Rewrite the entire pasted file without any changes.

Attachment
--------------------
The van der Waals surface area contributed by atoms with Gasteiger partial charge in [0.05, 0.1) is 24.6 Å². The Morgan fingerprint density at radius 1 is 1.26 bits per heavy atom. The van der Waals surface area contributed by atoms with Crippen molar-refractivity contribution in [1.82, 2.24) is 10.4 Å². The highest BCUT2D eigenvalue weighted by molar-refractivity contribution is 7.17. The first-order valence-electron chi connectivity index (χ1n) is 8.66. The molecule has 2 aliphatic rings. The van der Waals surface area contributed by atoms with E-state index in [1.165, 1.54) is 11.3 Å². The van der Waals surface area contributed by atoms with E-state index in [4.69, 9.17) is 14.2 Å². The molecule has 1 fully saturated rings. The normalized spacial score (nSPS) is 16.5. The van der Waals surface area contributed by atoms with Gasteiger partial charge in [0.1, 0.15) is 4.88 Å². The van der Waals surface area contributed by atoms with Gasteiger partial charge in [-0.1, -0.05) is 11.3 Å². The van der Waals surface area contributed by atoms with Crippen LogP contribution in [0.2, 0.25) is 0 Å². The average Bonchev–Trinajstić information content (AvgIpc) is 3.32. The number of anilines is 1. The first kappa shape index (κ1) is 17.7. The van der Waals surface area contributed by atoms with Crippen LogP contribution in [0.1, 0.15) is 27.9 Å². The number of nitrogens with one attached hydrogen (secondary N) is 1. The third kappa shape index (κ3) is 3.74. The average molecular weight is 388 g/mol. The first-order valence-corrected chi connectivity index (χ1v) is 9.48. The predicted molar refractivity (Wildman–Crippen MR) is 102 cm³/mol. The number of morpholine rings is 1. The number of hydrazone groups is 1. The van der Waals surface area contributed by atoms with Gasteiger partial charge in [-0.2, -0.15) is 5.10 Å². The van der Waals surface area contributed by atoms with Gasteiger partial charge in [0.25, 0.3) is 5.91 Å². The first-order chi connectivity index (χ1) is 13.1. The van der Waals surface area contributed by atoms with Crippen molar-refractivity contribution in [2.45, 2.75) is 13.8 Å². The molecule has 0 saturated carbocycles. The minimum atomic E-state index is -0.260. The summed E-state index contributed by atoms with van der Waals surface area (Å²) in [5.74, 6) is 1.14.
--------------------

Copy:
The van der Waals surface area contributed by atoms with Gasteiger partial charge in [0.05, 0.1) is 24.6 Å². The Morgan fingerprint density at radius 1 is 1.26 bits per heavy atom. The van der Waals surface area contributed by atoms with Crippen molar-refractivity contribution in [1.82, 2.24) is 10.4 Å². The highest BCUT2D eigenvalue weighted by molar-refractivity contribution is 7.17. The first-order valence-electron chi connectivity index (χ1n) is 8.66. The molecule has 2 aliphatic rings. The van der Waals surface area contributed by atoms with E-state index in [1.165, 1.54) is 11.3 Å². The van der Waals surface area contributed by atoms with E-state index in [4.69, 9.17) is 14.2 Å². The molecule has 1 fully saturated rings. The normalized spacial score (nSPS) is 16.5. The van der Waals surface area contributed by atoms with Gasteiger partial charge in [0.1, 0.15) is 4.88 Å². The van der Waals surface area contributed by atoms with Gasteiger partial charge in [-0.1, -0.05) is 11.3 Å². The van der Waals surface area contributed by atoms with Crippen LogP contribution in [0.2, 0.25) is 0 Å². The average Bonchev–Trinajstić information content (AvgIpc) is 3.32. The number of anilines is 1. The first kappa shape index (κ1) is 17.7. The van der Waals surface area contributed by atoms with Crippen LogP contribution in [0.1, 0.15) is 27.9 Å². The number of nitrogens with one attached hydrogen (secondary N) is 1. The third kappa shape index (κ3) is 3.74. The average molecular weight is 388 g/mol. The first-order valence-corrected chi connectivity index (χ1v) is 9.48. The predicted molar refractivity (Wildman–Crippen MR) is 102 cm³/mol. The number of morpholine rings is 1. The number of hydrazone groups is 1. The van der Waals surface area contributed by atoms with Gasteiger partial charge in [-0.2, -0.15) is 5.10 Å². The van der Waals surface area contributed by atoms with Gasteiger partial charge in [0.25, 0.3) is 5.91 Å². The first-order chi connectivity index (χ1) is 13.1. The van der Waals surface area contributed by atoms with Crippen molar-refractivity contribution in [2.45, 2.75) is 13.8 Å². The molecule has 0 saturated carbocycles. The minimum atomic E-state index is -0.260. The summed E-state index contributed by atoms with van der Waals surface area (Å²) in [5.74, 6) is 1.14.